ACLS Update Marisha Chilcott, MD CCRMC Emergency Department
Audience Survey Who has been certified in ACLS in last 3 years? Who was certified before then? Anyone ever give bystander CPR or CPR in the field? When was last time you participated in a Code Blue that had a really good outcome?
Audience Opinions Who thinks that CPR works? Can you actually save anyone? Would you initiate CPR as a bystander? Who has talked to Ann Lockhart or Elise Lewis about their experience on the reservoir run?
Grim Statistics for Code Blue Return of spontaneous circulation (ROSC) of about 40% - 60% Survival to hospital discharge of at most 15% Long term (3 year) survival ~40% OF the 15% that are discharged Long-term survival after successful in hospital cardiac arrest resuscitation American Heart Journal - Volume 153, Issue 5 (May 2007) Outcome of adult cardiopulmonary resuscitations at a tertiary referral center including results of "limited" resuscitations. - Dumot JA - Arch Intern Med - 23-JUL-2001; 161(14): 1751- 8 (From NIH/NLM MEDLINE)
38 YO Asian Male Homicide Detective Rides road bike total of 250 miles during week of 10/5/08 Goes for easy 3 mile training run w/ other officers 10/15/08 Stretches post run; reaching for the sky is the last thing he remembers until waking in the ER
What Happened While He was Asleep? Collapsed forward, striking head and face Pale, unresponsive, pulseless Companion officers start EXCELLENT CPR SRFD on scene in less than 3 minutes, defibrillator pads placed, rhythm checked…
V-Fib Arrest Shock w/ 120 Joules Continue EXCELLENT CPR (How do we know it was excellent?) Check pulse, check rhythm – carotid pulse present, sinus rhythm Transport to Santa Rosa Memorial Hospital In ER trauma bay, patient becomes alert, speaks coherently, and complains of being very sore
Epilogue Patient goes to cardiac catheter where he is diagnosed with severe 3 vessel disease Undergoes 3 Vessel CABG EP study demonstrates need for implantable defibrillator His friends take CPR and get their own cholesterol checked
Excellent CPR: Hard and Fast New ratio is 30:2 Chest compressions are more important than rescue breaths Compressions delivered at 100/minute (staying alive, staying alive, ah, ah, ah…) Ventilations 8-10/minute – slower than you think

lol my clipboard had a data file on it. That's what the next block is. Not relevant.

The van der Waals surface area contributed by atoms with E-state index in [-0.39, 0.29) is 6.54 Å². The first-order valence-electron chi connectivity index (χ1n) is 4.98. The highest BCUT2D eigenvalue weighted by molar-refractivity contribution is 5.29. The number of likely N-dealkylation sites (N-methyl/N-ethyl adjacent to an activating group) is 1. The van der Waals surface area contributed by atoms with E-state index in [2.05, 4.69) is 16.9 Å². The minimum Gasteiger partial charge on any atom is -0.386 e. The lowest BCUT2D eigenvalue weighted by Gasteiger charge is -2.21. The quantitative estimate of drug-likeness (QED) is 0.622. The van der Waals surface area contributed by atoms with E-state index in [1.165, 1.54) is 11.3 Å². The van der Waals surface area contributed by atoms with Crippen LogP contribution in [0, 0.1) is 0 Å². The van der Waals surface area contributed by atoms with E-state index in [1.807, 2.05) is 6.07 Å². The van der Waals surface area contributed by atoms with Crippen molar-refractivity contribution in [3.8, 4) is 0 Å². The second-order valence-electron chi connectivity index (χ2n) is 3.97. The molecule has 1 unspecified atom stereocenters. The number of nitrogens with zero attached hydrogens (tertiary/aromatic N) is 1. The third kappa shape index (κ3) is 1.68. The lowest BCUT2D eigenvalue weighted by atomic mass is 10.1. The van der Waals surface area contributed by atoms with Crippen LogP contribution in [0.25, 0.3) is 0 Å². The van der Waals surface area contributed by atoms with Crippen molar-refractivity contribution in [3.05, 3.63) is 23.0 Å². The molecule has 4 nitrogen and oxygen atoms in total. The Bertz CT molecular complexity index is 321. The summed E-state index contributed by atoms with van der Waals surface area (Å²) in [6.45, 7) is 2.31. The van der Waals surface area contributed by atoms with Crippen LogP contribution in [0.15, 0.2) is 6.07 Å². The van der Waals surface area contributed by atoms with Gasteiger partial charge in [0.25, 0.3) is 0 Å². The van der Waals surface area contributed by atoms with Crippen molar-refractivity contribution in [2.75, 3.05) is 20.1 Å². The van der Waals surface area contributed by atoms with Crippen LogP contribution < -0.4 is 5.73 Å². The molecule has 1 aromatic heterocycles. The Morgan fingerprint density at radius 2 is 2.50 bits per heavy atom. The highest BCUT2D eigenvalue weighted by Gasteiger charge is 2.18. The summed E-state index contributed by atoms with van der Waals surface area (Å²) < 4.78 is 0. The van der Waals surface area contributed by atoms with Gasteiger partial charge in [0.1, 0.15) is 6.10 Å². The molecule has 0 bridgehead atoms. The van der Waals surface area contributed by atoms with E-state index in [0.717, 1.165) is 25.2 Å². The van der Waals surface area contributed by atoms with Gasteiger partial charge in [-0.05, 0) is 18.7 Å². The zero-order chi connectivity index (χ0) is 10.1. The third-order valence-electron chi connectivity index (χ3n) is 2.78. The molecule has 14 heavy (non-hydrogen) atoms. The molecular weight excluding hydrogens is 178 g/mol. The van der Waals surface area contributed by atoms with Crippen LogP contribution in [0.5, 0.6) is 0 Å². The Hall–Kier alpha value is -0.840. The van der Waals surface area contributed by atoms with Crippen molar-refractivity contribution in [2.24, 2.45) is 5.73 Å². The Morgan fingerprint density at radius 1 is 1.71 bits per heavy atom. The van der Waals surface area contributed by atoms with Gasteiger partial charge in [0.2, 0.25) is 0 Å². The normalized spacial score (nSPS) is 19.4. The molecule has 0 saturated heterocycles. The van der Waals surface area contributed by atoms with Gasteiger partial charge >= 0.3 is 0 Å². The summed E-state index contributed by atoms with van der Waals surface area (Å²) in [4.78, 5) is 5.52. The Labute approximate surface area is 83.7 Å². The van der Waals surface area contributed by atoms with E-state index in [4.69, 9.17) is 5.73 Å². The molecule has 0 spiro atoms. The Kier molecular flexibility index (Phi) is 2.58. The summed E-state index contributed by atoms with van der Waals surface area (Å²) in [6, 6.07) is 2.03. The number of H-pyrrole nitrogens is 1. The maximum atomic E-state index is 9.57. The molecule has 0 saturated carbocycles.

Rhythm Check There is only one question… To shock, or not to shock V-Fib or pulseless V-Tach SHOCK PEA or Asystole MEDS AND CONTINUED CPR
NEW: KEEP DOING CPR! After delivering a shock, resume CPR for 2 minutes before checking rhythm again Simultaneously check for pulse Resume CPR while defibrillator charges, if need to shock again
Drugs Work NO MORE ET Tube administration IV access or IO access as soon as possible Epinephrine/Vasopressin Q3-5 minutes Amiodarone after Epi/Vasopressin; Lidocaine also OK, but now out of favor and not in field protocols
Vasopressin Indicated for V-Fib, V-Tach, PEA, Asystole; Give ONLY ONCE 40 Units IV/IO instead of 1 st or 2 nd dose of Epinephrine NOT for responsive (talking) patients with known CAD
Epinephrine First line drug for ALL pulseless rhythms 10 ml of 1:10,000 solution -- bolus 1 mg in 500 ml of NaCl or D5W @ 1microgram/min, titrate to effect
Amiodarone Give for V-Fib or pulseless V-Tach 1 st dose: 300 mg IV/IO 2 nd dose: 150 mg IV/IO Infuse: 0.5 mg/min x 18 hours
Atropine Symptomatic bradycardia or SLOW PEA PEA, Asystole: 1mg IV/IO Q3-5 min Bradycardia: 0.5mg IV/IOQ3-5 min, PRN Note that dose < 0.5mg can cause paradoxical bradycardia
72 YO Caucasian Family Doctor Swimming, per his usual at the local pool Not feeling up to par, decides he should get out Wakes up in ICU What happened?
By stander CPR Oral surgeon swimming in same lane starts poor quality CPR 2 ER nurses, having breakfast @ poolside shove surgeon out of way and start excellent CPR Paramedics arrive, and deliver 2 shocks in field between continued CPR, establishing a line and intubating Transport to ER – CPR continuing
ER Code Blue On arrival to ER, rhythm remains VFib Shock in ER and Amiodarone bolus Rhythm converts to sinus Transferred to ICU Implantable defibrillator placed
CPR and Code Blue Success 2 weeks later, back in the office 5 years later, still swimming and seeing patients